For a very long time to come, many people are likely to wonder what on earth happened in 2016, as both Brexit and Trump presidency became reality. Some of the people I know have had their faith in their fellow citizens shaken. To butcher a metaphor, turkeys are allowed to vote for Christmas in a turkey democracy (an imaginary place where turkeys have a vote in a democratic system, and not – though some might say an equally imaginary – democratic Turkey): it would surely be considered a rare double when turkeys voted for both Thanksgiving and Christmas in a single year.
If 2016 had been the year of decisions, then 2017 is likely to be the year of consequences, or at least the beginning thereof. So far, Brexit has not been disastrous economically, but the real repercussions of that momentous referendum decision will become clearer, as the UK government begins the complicated exit negotiations. President Trump’s term started with huge controversies on the travel ban as well as on his choice of personnel. I have missed much of the tussle between the executive and the judiciary on both sides of the Atlantic, as I was quite busy from mid-January onwards. It was a welcome relief from the doom and gloom of global politics about which I could do little in any case.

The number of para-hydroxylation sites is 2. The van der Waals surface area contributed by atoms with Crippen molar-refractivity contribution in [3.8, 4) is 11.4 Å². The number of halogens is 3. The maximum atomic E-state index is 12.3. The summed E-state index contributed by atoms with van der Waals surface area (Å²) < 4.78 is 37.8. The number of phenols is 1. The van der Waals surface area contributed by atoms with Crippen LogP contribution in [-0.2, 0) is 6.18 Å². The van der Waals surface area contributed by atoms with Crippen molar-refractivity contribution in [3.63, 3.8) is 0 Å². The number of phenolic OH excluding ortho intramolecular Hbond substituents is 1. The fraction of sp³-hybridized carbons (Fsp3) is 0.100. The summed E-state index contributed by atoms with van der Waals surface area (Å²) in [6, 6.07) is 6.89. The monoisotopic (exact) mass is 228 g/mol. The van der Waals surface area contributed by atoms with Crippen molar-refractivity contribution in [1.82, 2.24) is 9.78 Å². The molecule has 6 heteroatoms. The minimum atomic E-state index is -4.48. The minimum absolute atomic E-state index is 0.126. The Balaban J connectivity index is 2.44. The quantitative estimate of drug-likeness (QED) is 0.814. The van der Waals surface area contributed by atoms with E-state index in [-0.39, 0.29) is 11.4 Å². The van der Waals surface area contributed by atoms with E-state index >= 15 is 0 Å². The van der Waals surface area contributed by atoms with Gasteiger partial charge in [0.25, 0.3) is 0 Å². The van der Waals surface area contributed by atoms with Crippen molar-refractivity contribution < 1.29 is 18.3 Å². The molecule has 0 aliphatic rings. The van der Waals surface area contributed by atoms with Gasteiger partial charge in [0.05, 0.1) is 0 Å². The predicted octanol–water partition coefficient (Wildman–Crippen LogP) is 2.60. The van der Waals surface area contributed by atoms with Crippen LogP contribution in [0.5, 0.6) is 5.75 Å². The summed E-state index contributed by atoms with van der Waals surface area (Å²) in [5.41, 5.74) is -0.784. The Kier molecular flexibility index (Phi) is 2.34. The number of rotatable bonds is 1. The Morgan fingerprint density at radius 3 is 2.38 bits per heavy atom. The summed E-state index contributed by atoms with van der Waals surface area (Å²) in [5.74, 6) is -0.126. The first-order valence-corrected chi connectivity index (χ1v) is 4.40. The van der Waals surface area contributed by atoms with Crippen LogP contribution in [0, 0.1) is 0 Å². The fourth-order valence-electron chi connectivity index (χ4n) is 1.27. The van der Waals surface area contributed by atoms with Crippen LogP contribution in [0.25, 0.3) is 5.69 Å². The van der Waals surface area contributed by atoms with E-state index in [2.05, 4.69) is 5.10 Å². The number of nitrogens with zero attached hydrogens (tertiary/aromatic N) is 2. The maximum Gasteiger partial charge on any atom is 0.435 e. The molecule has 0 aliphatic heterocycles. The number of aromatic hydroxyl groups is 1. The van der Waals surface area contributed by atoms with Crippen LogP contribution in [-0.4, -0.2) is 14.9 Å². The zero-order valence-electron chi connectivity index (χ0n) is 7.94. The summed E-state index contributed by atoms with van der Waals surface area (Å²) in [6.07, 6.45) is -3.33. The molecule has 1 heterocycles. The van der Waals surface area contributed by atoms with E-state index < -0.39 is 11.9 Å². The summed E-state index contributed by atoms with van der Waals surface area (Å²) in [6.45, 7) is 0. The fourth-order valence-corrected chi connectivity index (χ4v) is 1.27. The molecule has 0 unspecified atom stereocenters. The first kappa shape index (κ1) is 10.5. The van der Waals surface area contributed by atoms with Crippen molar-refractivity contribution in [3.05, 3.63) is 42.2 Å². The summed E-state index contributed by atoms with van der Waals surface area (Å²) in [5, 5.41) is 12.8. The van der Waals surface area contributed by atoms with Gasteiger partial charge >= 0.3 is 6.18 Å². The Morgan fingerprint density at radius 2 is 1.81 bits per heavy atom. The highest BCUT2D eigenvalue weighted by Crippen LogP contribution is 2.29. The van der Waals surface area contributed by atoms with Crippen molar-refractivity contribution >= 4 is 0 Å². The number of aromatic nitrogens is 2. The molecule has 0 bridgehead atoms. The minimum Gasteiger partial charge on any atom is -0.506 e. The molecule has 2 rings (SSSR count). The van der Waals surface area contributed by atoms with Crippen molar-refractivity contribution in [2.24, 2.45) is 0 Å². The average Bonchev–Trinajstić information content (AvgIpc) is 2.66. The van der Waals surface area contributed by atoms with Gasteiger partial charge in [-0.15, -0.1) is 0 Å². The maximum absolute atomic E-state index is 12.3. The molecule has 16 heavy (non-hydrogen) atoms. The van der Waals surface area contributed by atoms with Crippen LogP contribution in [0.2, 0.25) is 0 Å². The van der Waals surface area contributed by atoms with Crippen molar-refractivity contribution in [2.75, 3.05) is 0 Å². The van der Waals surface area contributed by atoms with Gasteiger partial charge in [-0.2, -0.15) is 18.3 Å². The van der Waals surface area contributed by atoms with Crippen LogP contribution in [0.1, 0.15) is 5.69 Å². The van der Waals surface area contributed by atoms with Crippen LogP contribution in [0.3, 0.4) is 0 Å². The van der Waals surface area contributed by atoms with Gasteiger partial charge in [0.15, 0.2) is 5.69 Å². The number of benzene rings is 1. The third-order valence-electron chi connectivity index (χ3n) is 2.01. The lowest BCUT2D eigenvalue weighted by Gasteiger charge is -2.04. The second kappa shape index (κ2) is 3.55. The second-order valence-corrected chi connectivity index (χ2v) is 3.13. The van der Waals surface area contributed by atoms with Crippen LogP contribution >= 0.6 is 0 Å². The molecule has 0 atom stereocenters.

As someone who has studied history, I should realize that there is probably nothing sillier than predicting the future, however at the risk of looking silly in a few years’ time, I am not entirely sure whether Theresa May and Donald Trump will survive the full term of the current parliament and presidency respectively. Their actions and decisions though could shape the contours for longer. We shall see.
I wonder what I would win if Marine Le Pen were to become the next president of the French Republic and I had placed an accumulator bet on Brexit, Trump, and Le Pen winning. The world as we know it might come to an end, but at least I would win a handsome amount of money, perhaps bankrupting the bookies in the process. I wonder what the year 2017 has in store for us. We are living in interesting times.